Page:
This is the day that … John Owen died in 1683, at the age of 67.
He has been called “the Calvin of England” and “the theologian of the Puritan movement”.
James Packer writes, “In an age of giants, he overtopped them all” (Quest for Godliness, page 191).
His writings, “weighty with learning”, fill some 28 large volumes. Many of these have been reprinted in our day by the Banner of Truth.
Born in Oxfordshire in 1616 (the exact date is unknown) where his father was a Church of England clergyman, young Owen entered Oxford University at the age of 12 and graduated with B.A. and M.A. degrees seven years later, on 27 April, 1635.
Ordained by the Church of England, but not converted, it was some years before he came to know the Saviour. He attended a Presbyterian Church to hear a famous preacher of the day, Edmund Calmany, only to discover a substitute preacher was in the pulpit. Nevertheless, the sermon based on Matthew 8:26 found its mark. Conviction of sin threw him into such turmoil that for three months he could scarcely utter a coherent word on anything; but slowly he learned to trust Christ, and so found peace. He married Mary Rooke – had 11 children – left Anglicanism to join the Congregational Church, and in the 1640’s found himself “reluctantly” a chaplain in Oliver Cromwell’s army (History of Preaching, by E. Dargan, Volume 2, page 178). He buried seven of his children before losing his wife as well.
With the advent of King Charles II to the throne, Owen found himself ejected from his position as Dean of Christ Church (for not being an Anglican!).
One year after his wife died he married a wealthy widow (21 June, 1677), which enabled him “to keep a carriage and a villa” (Puritan Profiles, by W. Barker, page 299).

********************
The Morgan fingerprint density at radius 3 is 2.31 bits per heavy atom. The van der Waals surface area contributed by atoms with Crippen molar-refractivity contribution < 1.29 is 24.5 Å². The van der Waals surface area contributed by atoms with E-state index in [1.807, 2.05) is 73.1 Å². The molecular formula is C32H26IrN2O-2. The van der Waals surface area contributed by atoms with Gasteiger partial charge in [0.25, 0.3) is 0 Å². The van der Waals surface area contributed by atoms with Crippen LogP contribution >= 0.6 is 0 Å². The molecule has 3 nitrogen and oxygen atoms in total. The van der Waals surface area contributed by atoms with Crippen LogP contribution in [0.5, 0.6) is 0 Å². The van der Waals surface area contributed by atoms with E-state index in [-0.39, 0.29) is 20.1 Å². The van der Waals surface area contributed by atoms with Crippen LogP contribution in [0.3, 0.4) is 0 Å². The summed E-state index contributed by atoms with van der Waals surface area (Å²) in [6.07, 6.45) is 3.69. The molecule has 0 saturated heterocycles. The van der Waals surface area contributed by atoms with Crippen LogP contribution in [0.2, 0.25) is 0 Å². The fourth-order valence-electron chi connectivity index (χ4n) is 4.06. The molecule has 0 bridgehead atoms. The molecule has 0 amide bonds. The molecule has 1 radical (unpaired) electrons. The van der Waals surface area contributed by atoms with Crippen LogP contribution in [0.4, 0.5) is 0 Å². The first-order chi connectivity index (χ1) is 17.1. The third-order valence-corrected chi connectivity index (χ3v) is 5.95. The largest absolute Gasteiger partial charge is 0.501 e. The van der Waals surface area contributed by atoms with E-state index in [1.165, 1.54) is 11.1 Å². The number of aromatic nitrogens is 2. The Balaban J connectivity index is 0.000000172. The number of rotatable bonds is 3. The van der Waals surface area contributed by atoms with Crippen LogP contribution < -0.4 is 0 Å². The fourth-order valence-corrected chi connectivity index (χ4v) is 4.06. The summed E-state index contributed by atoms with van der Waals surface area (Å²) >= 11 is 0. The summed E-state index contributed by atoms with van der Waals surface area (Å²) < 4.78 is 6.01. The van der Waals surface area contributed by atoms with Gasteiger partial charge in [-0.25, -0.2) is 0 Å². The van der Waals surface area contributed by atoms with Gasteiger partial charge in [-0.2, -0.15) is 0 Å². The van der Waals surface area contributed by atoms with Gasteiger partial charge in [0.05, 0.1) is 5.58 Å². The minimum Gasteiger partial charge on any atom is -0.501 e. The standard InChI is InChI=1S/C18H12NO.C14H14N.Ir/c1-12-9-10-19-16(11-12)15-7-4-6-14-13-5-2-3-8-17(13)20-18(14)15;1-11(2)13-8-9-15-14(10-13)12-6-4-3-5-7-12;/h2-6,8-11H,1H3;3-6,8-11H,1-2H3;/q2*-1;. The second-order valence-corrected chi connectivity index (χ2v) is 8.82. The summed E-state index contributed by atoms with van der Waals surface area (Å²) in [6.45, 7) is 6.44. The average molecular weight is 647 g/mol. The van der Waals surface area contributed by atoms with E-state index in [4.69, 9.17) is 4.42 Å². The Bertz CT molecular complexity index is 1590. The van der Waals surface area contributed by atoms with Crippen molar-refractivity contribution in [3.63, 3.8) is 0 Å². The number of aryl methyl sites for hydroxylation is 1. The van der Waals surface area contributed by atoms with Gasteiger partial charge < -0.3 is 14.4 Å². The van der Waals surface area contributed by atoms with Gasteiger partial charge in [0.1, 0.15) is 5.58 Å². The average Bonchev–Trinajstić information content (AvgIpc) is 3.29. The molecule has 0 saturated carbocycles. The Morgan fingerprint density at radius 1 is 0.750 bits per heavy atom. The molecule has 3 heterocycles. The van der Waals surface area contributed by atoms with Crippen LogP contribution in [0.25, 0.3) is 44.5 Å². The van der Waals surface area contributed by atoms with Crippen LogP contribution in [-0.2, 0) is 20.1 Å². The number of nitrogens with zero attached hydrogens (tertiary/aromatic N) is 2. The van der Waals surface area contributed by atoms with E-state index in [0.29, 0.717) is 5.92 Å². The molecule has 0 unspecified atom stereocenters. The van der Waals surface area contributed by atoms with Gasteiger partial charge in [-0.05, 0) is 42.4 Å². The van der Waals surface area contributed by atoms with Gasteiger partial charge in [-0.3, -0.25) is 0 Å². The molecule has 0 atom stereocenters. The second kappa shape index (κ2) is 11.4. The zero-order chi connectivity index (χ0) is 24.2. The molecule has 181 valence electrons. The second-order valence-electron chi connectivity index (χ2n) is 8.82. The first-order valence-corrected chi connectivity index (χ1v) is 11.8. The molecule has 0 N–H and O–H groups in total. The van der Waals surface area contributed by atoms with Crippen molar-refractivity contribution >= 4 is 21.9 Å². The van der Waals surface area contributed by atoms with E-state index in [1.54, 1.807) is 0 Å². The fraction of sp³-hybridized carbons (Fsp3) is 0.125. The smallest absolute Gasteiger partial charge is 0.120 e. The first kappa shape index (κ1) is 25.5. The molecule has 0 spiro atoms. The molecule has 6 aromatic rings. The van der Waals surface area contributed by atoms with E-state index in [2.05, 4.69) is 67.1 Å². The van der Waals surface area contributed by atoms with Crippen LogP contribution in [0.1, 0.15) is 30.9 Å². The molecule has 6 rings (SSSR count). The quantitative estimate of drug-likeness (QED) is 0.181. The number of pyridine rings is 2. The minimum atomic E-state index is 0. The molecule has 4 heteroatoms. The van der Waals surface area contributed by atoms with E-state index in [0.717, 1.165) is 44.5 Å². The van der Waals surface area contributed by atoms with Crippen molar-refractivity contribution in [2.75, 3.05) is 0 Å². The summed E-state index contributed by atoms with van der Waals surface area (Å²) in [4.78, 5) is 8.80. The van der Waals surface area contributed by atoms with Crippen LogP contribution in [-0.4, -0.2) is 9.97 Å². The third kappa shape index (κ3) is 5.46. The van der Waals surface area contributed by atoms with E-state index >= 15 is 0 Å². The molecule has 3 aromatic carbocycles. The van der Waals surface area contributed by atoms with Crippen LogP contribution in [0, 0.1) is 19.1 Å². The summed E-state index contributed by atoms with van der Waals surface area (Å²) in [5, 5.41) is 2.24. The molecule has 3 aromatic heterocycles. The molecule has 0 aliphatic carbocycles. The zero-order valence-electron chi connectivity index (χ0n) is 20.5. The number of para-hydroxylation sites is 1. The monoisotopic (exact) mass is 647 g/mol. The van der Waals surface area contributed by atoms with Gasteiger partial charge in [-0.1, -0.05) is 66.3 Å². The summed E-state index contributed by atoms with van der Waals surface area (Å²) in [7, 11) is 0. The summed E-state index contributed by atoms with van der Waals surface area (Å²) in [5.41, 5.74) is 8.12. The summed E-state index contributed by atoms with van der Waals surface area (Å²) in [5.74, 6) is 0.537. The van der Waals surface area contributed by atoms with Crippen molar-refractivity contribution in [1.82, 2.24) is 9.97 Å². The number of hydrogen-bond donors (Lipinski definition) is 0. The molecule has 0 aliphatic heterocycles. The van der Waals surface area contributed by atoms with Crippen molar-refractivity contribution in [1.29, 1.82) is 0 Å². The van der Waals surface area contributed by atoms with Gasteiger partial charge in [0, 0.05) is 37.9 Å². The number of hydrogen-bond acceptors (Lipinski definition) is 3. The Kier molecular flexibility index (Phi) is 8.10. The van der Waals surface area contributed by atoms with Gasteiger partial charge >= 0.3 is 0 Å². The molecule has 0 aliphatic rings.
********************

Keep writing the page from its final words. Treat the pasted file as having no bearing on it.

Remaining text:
In the closing six years of his life he devoted himself to writing. His massive commentary on Hebrews is “a work of gigantic strength as well as gigantic size”, wrote Dr Chalmers (quoted by Spurgeon, Commenting on the Commentaries, page 188).
And his The Death of Death in the Death of Christ sets forth the “classic Calvinistic statement of the atonement”, that Christ died only to save the elect (Puritan Profiles, page 297).
John Owen, like many other famous non-conformists, is buried in Bunhill Fields, East London … in “unconsecrated ground”, because he was not a member of the Church of England.
This post is based on the work of my late friend Donald Prout whose love for books and Christian history led him to collate a daily Christian calendar. I continue to work with Don’s wife, Barbara, to share his life work with the world. I have updated some of these historical posts and will hopefully draw from Don’s huge files of clippings to continue this series beyond Don’s original work. More of Don’s work can be found at www.donaldprout.com.
Tags: author, church of england, congregational church, john owen, king charles ii, mary rooke, oliver cromwell, puritan
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